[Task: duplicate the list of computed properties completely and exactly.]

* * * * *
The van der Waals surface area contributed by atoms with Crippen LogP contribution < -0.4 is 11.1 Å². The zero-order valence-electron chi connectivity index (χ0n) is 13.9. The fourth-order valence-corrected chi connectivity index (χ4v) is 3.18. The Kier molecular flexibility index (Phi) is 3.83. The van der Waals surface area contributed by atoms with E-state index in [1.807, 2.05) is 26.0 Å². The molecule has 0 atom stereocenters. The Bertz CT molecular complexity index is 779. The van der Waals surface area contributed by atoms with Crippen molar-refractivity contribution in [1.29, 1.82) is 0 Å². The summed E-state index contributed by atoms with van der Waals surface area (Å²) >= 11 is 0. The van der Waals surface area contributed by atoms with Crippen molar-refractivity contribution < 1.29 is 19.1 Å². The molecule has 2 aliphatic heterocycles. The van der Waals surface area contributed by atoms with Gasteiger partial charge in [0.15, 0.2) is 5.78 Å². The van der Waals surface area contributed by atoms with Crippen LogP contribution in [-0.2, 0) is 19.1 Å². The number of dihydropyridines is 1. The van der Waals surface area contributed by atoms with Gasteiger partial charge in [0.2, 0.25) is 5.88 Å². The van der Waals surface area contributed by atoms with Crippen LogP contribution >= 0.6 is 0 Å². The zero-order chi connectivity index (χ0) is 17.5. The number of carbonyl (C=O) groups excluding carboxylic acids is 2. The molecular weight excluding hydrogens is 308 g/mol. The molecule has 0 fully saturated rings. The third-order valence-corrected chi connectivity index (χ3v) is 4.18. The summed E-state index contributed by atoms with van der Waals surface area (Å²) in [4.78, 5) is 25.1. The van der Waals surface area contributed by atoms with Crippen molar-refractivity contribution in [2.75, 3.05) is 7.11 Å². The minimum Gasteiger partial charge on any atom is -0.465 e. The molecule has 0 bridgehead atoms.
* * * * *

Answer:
The van der Waals surface area contributed by atoms with Crippen LogP contribution < -0.4 is 11.1 Å². The zero-order valence-electron chi connectivity index (χ0n) is 13.9. The fourth-order valence-corrected chi connectivity index (χ4v) is 3.18. The Kier molecular flexibility index (Phi) is 3.83. The van der Waals surface area contributed by atoms with E-state index in [1.807, 2.05) is 26.0 Å². The molecule has 0 atom stereocenters. The Bertz CT molecular complexity index is 779. The van der Waals surface area contributed by atoms with Crippen molar-refractivity contribution in [1.29, 1.82) is 0 Å². The summed E-state index contributed by atoms with van der Waals surface area (Å²) >= 11 is 0. The van der Waals surface area contributed by atoms with Crippen molar-refractivity contribution < 1.29 is 19.1 Å². The molecule has 2 aliphatic heterocycles. The van der Waals surface area contributed by atoms with Gasteiger partial charge in [0.15, 0.2) is 5.78 Å². The van der Waals surface area contributed by atoms with Crippen LogP contribution in [-0.2, 0) is 19.1 Å². The number of dihydropyridines is 1. The van der Waals surface area contributed by atoms with Gasteiger partial charge in [0.2, 0.25) is 5.88 Å². The van der Waals surface area contributed by atoms with Crippen LogP contribution >= 0.6 is 0 Å². The zero-order chi connectivity index (χ0) is 17.5. The number of carbonyl (C=O) groups excluding carboxylic acids is 2. The molecular weight excluding hydrogens is 308 g/mol. The molecule has 0 fully saturated rings. The third-order valence-corrected chi connectivity index (χ3v) is 4.18. The summed E-state index contributed by atoms with van der Waals surface area (Å²) in [4.78, 5) is 25.1. The van der Waals surface area contributed by atoms with Crippen molar-refractivity contribution in [2.75, 3.05) is 7.11 Å². The minimum Gasteiger partial charge on any atom is -0.465 e. The molecule has 0 bridgehead atoms.